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The fair use debate

Written by Tyme White on June 16, 2008

This weekend TechDirt published an article about Associated Press (AP) sending Drudge Retort, a site that mocks Drudge Report, seven DMCA requests siting that the instances they specified in their DMCA requests were not fair use. In Cadenhead’s article he points out that one of the AP articles uses 18 words, a quote from Hillary Clinton, and links back to the originating article. Looking at Drudge Retort I found instances where almost 1/3 of the original article was used (non-AP content).

I was talking to someone online and I mentioned this situation. Their response was that they didn’t use AP articles so there was no need for concern. It didn’t cross their mind that Yahoo articles might be an AP article. One of the DMCA requests was for this article syndicated via Yahoo. This could cause a blurred sense of perception. A writer or blogger could be thinking “Yahoo is safe” when that doesn’t seem to be the case, does it? It’s not Yahoo’s content, it’s AP’s.

The bottom line is that there seems to be a disconnect on what is considered fair use. Content creators have different requirements on how their content should be used. Some writers do not mind if their articles are redistributed in full and on the flip side, others prefer permission be granted for any use but cannot get around fair use.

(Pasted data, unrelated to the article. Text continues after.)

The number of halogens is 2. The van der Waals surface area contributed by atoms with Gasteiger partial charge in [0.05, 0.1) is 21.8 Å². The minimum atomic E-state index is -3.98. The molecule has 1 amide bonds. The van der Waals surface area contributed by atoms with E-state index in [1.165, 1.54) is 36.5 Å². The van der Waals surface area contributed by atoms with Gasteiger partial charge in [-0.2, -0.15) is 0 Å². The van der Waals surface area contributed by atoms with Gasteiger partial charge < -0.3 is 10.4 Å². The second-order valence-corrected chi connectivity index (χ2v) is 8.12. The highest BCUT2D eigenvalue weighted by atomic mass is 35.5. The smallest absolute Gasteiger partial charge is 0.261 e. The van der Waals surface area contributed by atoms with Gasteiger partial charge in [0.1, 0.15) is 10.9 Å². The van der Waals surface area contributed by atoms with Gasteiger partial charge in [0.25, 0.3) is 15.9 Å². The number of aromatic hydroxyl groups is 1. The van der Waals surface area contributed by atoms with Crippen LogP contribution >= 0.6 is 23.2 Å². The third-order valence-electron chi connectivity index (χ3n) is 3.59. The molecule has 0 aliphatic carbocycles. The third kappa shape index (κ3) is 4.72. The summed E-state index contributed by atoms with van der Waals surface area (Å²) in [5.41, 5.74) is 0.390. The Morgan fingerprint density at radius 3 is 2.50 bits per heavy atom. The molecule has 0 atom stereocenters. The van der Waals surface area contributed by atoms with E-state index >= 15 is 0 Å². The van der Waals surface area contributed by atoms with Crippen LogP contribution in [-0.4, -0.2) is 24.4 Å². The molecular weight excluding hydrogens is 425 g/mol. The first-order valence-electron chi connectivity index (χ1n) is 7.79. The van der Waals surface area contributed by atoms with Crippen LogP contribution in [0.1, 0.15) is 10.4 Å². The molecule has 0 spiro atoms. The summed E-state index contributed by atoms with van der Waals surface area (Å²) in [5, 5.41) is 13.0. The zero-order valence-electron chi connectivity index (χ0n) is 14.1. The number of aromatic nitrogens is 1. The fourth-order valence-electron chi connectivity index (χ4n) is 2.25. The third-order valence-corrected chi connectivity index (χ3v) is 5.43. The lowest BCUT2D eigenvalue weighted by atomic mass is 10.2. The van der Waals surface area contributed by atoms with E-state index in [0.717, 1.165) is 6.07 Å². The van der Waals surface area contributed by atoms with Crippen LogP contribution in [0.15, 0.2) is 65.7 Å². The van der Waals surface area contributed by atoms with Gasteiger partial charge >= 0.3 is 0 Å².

There are quite a few people talking about this. One cannot deny it does bring up the question, as writers, how our content should be used and just as important: how much outside content should be used on our sites.

Do you have clear policies in place on your site that lets people know how your content can be used?

  1. Brendan Says:

    Ahh, fair use, that good ‘ol American loophole that few other countries actually have. And the question “how much is ok?” is a horribly vague one at best.

    Yahoo! will, like Google and Microsoft, have various agreements in place where ‘the press’ is concerned – just because an article shows up (syndicated) on Yahoo, doesn’t mean it’s an automatic free-for-all and re-publishing is ok.

    It’s a simple case of engaging brain before publishing – “am I about to republish something in-part or in full that has a specified copyright?” if that is the case, then one should either gain permission or alternatively simply link to it, providing one’s own words instead.

    This is 9rules – I want to read what the author has to say, not a reprint of what AP or Reuters are saying. πŸ™‚

  2. Tyme White Says:

    When we add members that’s one of the things we look for – how much third party content is used. What makes this interesting is that one of the AP issues in question was a quote – 18 words from Hillary Clinton. Many high quality articles are written based on a response to a quote and it is common to include the quote in the article.

    There is also that slippery slope of taking the risk of summarizing someone and getting it wrong. Another point for another day. πŸ™‚